In the Chosŏn context, moreover, these attitudes were infused with ideas of status, and both scholarly abilities and the scholar’s disdain for the soldier became attributes commonly associated with aristocratic standing. By trumpeting their proficiency in classical military texts, the military families were not only able to distance themselves from their lower-status competitors, who were generally less accomplished in that area, but also able to partake in some way of the aristocratic aura that surrounded literacy in classical Chinese and an understanding of esoteric classical writings. Status fixations thus turned many military officers into what might be described as literati manqué, soldiers who were eager to demonstrate their social worth by eschewing soldierly virtues.²³

The First Wave of Militarization

As the nineteenth century was drawing to a close, one Western observer, not at all unsympathetic to Chosŏn Korea’s plight, expressed his astonishment that Koreans had not made the faintest stand against their recent aggressors.²⁴ Numerous scholars since have focused on the dynasty’s military shortcomings and failures. The shortcomings and failures are undeniable; indeed, given the way foreign troops marched freely up and down the Korean peninsula in the late nineteenth and early twentieth centuries and the relative dearth of references in the conventional histories of this period to the Korean army, one might be tempted even today to conclude that the Chosŏn dynasty made little or no attempt to protect the country by reforming its decrepit military establishment.

The reality, however, was more complicated. War, Heraclitus once suggested, is the king and father of all. This is an exaggeration, to be sure, but the point is well taken. Centuries of neglect, combined with deeply rooted socioeconomic and political problems, had weakened and demoralized the Chosŏn military to a point that was perhaps unprecedented in Korean history, and military rejuvenation in the mid-nineteenth century seemed as elusive as it was essential. But the colossal inertia of the Chosŏn military system was at least in part the result of the absence of any serious outside military threat, and things were to change once such a danger was perceived. As early as the 1880s, long before the two great wars that would be waged on Korean soil in the twilight of the dynasty, Korean literati were already turning to the Chinese classics they knew so well to describe the unsettling new age in which they found themselves. They felt, many wrote, as if they were living in the ancient period of the Chinese Warring States, famed for its brutal, unforgiving, and incessant warfare. The comparison, which King Kojong himself liked to use, seems only too apt.²⁵ Though the worst was still to come, it was already clear by the 1880s that the long Chosŏn peace had finally come to an end and Korea was entering a new and hazardous world of war and military power. As in Japan, a sense of anger and crisis provoked by foreign incursions would set Chosŏn Korea on its own course of militarization, and Meiji Japan would even provide a model for many of Korea’s own military reforms. Although this first wave of militarization in Korea would be far less comprehensive than in Japan and would ultimately do little to save the country from colonization, it would nevertheless have a profound effect on Korean institutions and thinking.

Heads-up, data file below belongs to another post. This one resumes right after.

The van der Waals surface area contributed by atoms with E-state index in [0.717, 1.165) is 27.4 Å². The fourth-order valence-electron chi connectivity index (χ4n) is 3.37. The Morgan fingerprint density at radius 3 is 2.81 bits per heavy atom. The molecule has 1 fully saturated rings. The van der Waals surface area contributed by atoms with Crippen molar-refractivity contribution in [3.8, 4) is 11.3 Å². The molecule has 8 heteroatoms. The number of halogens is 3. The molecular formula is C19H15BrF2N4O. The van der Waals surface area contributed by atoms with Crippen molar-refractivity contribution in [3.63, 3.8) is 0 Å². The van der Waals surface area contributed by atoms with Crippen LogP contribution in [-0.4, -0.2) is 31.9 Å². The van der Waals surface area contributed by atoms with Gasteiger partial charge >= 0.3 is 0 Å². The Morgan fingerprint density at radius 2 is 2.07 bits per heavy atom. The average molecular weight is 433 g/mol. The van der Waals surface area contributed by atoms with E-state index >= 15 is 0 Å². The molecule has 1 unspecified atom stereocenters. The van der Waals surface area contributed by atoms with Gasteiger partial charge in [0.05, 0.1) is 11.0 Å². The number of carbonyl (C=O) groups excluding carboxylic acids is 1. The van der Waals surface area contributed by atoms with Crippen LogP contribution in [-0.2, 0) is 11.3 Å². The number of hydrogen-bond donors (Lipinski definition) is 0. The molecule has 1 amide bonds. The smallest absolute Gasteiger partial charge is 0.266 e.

Early Militarization under the Taewŏn’gun